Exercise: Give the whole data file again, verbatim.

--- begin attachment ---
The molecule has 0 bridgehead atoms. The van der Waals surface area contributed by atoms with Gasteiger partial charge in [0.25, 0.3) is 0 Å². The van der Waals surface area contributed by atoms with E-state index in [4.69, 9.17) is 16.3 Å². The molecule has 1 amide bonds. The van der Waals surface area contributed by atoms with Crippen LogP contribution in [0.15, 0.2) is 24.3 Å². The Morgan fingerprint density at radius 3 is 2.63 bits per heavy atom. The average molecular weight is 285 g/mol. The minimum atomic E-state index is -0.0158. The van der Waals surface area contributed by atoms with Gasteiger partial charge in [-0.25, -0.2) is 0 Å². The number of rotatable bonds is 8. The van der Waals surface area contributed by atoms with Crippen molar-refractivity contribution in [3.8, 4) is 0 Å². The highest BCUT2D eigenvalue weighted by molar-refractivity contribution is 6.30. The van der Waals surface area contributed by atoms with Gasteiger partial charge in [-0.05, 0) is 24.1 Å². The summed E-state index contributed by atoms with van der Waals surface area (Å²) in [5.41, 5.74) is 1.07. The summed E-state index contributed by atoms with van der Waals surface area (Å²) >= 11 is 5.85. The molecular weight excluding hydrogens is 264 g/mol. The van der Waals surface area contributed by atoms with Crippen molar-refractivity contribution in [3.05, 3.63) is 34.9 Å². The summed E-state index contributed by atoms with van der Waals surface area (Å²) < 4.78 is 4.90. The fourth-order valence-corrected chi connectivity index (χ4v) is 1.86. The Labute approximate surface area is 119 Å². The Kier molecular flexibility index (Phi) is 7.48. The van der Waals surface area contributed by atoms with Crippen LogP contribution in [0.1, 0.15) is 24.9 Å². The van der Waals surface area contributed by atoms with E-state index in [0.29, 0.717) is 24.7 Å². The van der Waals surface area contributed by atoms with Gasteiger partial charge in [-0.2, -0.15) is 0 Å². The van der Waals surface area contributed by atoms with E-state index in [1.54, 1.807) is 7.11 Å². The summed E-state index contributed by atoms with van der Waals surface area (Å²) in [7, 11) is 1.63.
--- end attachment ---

The molecule has 0 bridgehead atoms. The van der Waals surface area contributed by atoms with Gasteiger partial charge in [0.25, 0.3) is 0 Å². The van der Waals surface area contributed by atoms with E-state index in [4.69, 9.17) is 16.3 Å². The molecule has 1 amide bonds. The van der Waals surface area contributed by atoms with Crippen LogP contribution in [0.15, 0.2) is 24.3 Å². The Morgan fingerprint density at radius 3 is 2.63 bits per heavy atom. The average molecular weight is 285 g/mol. The minimum atomic E-state index is -0.0158. The van der Waals surface area contributed by atoms with Gasteiger partial charge in [-0.25, -0.2) is 0 Å². The number of rotatable bonds is 8. The van der Waals surface area contributed by atoms with Crippen molar-refractivity contribution in [3.8, 4) is 0 Å². The highest BCUT2D eigenvalue weighted by molar-refractivity contribution is 6.30. The van der Waals surface area contributed by atoms with Gasteiger partial charge in [-0.05, 0) is 24.1 Å². The summed E-state index contributed by atoms with van der Waals surface area (Å²) in [5.41, 5.74) is 1.07. The summed E-state index contributed by atoms with van der Waals surface area (Å²) >= 11 is 5.85. The molecular weight excluding hydrogens is 264 g/mol. The van der Waals surface area contributed by atoms with Crippen molar-refractivity contribution in [3.05, 3.63) is 34.9 Å². The summed E-state index contributed by atoms with van der Waals surface area (Å²) < 4.78 is 4.90. The fourth-order valence-corrected chi connectivity index (χ4v) is 1.86. The Labute approximate surface area is 119 Å². The Kier molecular flexibility index (Phi) is 7.48. The van der Waals surface area contributed by atoms with Crippen LogP contribution in [0.1, 0.15) is 24.9 Å². The van der Waals surface area contributed by atoms with E-state index in [0.29, 0.717) is 24.7 Å². The van der Waals surface area contributed by atoms with Gasteiger partial charge in [-0.2, -0.15) is 0 Å². The van der Waals surface area contributed by atoms with E-state index in [1.54, 1.807) is 7.11 Å². The summed E-state index contributed by atoms with van der Waals surface area (Å²) in [7, 11) is 1.63.